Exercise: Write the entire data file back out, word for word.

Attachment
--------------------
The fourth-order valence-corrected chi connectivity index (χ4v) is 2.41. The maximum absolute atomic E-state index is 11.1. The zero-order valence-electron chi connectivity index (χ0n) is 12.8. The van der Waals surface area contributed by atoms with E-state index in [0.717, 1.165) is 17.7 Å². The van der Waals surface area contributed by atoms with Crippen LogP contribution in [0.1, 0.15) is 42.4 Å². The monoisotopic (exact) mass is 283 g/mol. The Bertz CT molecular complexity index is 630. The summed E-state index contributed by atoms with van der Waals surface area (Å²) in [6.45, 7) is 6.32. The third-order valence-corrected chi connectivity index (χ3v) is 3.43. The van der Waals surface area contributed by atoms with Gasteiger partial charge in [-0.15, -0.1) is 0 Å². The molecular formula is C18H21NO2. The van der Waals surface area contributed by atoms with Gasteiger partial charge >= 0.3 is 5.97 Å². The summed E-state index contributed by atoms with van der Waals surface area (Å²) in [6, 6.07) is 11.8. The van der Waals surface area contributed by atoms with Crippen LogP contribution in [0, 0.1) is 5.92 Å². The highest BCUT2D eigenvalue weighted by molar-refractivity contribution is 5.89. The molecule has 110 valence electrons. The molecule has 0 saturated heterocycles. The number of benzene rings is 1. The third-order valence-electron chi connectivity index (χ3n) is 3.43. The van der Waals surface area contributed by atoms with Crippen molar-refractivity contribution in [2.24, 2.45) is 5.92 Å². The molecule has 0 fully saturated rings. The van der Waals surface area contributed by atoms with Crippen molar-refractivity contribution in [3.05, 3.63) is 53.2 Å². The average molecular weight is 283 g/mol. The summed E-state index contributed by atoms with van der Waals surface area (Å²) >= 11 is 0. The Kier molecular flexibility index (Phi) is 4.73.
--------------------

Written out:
The fourth-order valence-corrected chi connectivity index (χ4v) is 2.41. The maximum absolute atomic E-state index is 11.1. The zero-order valence-electron chi connectivity index (χ0n) is 12.8. The van der Waals surface area contributed by atoms with E-state index in [0.717, 1.165) is 17.7 Å². The van der Waals surface area contributed by atoms with Crippen LogP contribution in [0.1, 0.15) is 42.4 Å². The monoisotopic (exact) mass is 283 g/mol. The Bertz CT molecular complexity index is 630. The summed E-state index contributed by atoms with van der Waals surface area (Å²) in [6.45, 7) is 6.32. The third-order valence-corrected chi connectivity index (χ3v) is 3.43. The van der Waals surface area contributed by atoms with Gasteiger partial charge in [-0.15, -0.1) is 0 Å². The molecular formula is C18H21NO2. The van der Waals surface area contributed by atoms with Gasteiger partial charge >= 0.3 is 5.97 Å². The summed E-state index contributed by atoms with van der Waals surface area (Å²) in [6, 6.07) is 11.8. The van der Waals surface area contributed by atoms with Crippen LogP contribution in [0, 0.1) is 5.92 Å². The highest BCUT2D eigenvalue weighted by molar-refractivity contribution is 5.89. The molecule has 110 valence electrons. The molecule has 0 saturated heterocycles. The number of benzene rings is 1. The third-order valence-electron chi connectivity index (χ3n) is 3.43. The van der Waals surface area contributed by atoms with Crippen molar-refractivity contribution in [2.24, 2.45) is 5.92 Å². The molecule has 0 fully saturated rings. The van der Waals surface area contributed by atoms with Crippen molar-refractivity contribution in [3.05, 3.63) is 53.2 Å². The average molecular weight is 283 g/mol. The summed E-state index contributed by atoms with van der Waals surface area (Å²) >= 11 is 0. The Kier molecular flexibility index (Phi) is 4.73.